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I have a 4yo Dell laptop with Windows XP Pro (modern ones unfortunately don't have a physical volume knob), and lately I'm using my Apple earphones, because they have much better low frequency response than my $10 earphones. They also have the side effect of being much louder.

To give an indication of my agony, for most tasks (movie, music, games) I have my main volume at 3 ticks: drag to 0 with the mouse and press the up key 3 times (the handle does not even rise 1 pixel) and my wave volume at 50%.

I noticed that when I do this, I have a lot of digital noise, because I'm using just a tiny fraction of the 16-bit space. If I drag the Wave slider down until I barely hear the audio, it becomes really distorted and noisy, indicating that this is digital volume (in the DirectSound driver or something) and not hardware volume.

I experimented in Audition. When I make a tone of 1000Hz at -50db, (all windows volumes at max) the volume is just below my pain threshold. When I zoom in to see how high the sample values reach, I see that just 8 of the 16 bits are used (about -100 ~ 100). When I generate such tone at -80db (minimum I can specify) then I can still clearly hear the tone, although really noisy. When I zoom in, I see that just 3 out of 16 bits are used. I created a squarewave tone that is just 1 bit high, and I can still hear it!

For most uses, this is not a big problem (audiophiles will disagree!), as I just have more noise than usual (about the same as old 8 bit hardware), but I'm also in the process of programming a hearing test program, in which case this problem is a death blow as the test subjects will even hear tones at the bottom of the theoretical range (lowering the windows volume is futile, see above)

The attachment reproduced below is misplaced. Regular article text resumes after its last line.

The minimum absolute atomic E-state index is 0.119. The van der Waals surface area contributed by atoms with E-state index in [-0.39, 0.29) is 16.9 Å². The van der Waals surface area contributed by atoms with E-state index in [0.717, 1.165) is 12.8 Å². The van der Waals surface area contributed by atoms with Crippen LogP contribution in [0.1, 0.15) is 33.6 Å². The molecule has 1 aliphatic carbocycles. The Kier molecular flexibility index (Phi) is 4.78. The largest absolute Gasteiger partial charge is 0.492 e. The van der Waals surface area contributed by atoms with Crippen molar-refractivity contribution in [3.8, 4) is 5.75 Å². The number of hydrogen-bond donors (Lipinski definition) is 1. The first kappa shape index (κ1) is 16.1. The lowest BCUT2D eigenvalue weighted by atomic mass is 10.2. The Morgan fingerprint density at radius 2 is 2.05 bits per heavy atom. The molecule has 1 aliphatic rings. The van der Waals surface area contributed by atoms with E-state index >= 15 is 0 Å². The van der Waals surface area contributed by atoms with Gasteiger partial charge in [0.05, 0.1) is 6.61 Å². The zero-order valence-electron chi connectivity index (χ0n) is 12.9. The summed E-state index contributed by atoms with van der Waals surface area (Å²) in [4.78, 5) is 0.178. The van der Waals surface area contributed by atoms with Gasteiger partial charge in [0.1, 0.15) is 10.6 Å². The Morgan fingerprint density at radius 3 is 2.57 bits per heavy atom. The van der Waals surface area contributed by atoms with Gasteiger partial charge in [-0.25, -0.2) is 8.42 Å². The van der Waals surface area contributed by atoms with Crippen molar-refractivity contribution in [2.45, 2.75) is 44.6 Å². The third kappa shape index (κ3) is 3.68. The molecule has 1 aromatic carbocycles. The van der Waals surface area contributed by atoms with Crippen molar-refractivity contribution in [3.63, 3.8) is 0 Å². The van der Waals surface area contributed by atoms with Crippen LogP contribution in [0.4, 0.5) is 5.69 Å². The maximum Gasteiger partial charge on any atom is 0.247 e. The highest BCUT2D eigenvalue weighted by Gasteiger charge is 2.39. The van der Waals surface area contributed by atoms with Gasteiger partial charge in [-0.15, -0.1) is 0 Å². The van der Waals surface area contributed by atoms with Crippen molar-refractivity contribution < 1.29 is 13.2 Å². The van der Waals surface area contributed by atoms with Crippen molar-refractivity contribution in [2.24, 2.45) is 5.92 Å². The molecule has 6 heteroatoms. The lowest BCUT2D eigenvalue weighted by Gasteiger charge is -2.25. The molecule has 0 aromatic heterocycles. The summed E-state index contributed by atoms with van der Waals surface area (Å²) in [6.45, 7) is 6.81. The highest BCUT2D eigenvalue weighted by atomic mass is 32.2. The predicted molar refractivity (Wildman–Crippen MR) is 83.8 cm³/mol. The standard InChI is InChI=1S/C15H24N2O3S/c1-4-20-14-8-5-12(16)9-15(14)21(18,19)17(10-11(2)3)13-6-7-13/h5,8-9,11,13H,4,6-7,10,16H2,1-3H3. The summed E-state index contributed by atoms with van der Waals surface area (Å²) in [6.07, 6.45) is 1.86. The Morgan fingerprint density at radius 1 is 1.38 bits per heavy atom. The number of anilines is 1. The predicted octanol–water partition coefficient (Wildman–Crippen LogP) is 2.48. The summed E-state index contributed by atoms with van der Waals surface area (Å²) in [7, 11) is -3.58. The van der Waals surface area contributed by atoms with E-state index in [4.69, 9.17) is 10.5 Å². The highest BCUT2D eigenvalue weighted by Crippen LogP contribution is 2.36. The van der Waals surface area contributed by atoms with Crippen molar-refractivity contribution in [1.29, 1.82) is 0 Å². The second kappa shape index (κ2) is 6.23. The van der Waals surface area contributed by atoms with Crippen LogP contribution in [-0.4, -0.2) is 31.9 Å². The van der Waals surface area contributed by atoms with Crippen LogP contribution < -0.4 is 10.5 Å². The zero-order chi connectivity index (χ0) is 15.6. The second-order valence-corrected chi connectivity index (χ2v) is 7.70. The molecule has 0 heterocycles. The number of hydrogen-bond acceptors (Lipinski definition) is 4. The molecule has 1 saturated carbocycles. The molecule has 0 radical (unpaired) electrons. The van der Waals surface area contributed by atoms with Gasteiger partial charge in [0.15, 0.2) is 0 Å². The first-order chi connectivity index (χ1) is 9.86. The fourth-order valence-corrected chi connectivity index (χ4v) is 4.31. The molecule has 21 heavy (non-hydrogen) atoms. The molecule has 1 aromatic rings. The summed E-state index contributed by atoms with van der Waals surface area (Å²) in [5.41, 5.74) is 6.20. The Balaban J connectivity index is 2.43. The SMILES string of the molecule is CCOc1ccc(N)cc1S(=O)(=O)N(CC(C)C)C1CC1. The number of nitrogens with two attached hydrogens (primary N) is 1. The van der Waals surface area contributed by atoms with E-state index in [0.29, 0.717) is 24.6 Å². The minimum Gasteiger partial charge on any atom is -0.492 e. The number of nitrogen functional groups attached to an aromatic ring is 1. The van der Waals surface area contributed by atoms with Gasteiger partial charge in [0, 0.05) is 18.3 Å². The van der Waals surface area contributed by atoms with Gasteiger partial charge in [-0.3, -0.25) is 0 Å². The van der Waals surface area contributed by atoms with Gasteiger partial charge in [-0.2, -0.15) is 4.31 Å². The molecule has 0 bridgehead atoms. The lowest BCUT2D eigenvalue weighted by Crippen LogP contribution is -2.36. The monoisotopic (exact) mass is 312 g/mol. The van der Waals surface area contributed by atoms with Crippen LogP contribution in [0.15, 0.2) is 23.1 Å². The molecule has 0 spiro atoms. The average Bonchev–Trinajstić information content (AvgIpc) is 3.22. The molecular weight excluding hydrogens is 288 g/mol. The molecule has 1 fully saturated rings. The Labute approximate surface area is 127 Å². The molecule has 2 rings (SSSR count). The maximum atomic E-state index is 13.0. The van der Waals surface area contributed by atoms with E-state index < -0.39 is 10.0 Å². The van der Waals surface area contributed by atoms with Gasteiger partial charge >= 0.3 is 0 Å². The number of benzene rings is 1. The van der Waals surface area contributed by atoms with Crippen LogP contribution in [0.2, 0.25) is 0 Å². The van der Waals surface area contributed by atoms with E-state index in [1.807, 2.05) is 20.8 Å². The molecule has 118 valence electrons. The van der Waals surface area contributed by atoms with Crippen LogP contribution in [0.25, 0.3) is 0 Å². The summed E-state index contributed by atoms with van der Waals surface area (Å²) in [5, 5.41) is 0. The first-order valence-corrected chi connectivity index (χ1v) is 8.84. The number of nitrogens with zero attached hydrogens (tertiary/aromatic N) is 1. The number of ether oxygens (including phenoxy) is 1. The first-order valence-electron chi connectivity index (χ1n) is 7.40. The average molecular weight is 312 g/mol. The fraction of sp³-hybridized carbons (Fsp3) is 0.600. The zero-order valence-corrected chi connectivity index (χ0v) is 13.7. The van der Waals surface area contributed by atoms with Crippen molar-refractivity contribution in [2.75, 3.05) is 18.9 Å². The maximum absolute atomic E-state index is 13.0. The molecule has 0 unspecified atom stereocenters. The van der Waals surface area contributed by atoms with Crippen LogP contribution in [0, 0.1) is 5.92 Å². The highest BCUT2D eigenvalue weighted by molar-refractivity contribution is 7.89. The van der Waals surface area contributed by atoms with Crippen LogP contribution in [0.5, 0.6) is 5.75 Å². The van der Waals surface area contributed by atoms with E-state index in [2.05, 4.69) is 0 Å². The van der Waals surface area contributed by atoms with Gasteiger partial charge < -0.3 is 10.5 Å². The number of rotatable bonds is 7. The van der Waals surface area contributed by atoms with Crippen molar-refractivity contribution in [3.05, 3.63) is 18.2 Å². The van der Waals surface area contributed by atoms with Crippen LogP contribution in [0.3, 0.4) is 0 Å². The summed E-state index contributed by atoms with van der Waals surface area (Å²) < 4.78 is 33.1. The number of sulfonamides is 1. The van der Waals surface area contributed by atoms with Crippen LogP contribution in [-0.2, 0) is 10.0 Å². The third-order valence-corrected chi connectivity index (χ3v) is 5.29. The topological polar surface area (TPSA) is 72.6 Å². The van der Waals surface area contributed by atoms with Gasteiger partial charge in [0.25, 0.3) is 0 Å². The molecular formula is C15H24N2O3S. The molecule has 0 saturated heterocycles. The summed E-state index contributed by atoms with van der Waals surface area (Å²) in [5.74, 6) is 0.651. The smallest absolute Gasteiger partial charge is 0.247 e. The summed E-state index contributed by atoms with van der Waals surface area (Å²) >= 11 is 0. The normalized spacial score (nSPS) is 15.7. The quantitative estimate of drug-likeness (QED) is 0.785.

(I cannot update drivers, as Dell has discontinued XP support for my model)

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I doubt, there is anything you can do in software. If other earphones have usable volume levels, the output circuit is likely just not designed for low impedance headphones. As a workaround you could use an extension cable with a integrated volume control so you can use more appropriate levels in your digital mixer.

Another (obvious) workaround would be to use another audio interface connected via USB. Also apart from the high volume this could be interesting for your project, since integrated audio outputs tend to have rather poor signal quality anyway. I however cannot recommend any specific brand oder model.

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Have you tried setting the speaker volume? Can also set the type of speaker to headphones by clicking on the Advanced button beside the one for Speaker Volume.

Sounds and Audio Devices Properties, Volume, Speaker Volume. (Right click speaker icon on task bar) and select it.

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Already tried. All sliders (speaker volume, device volume and master volume) are linked and move simultaneously when I drag one. Setting desktop speakers or headphones doesn't change anything. – Mark Jeronimus Jun 4 '12 at 3:06

Right click volume control from the task bar, then choose Option and then Properties. At the bottom of that screen, you'll see "Show the following volume controls", be sure to choose "PC Speaker" as, I believe, this option defaults to not being shown. Bring that volume level to your preferred volume, and ka-boom.

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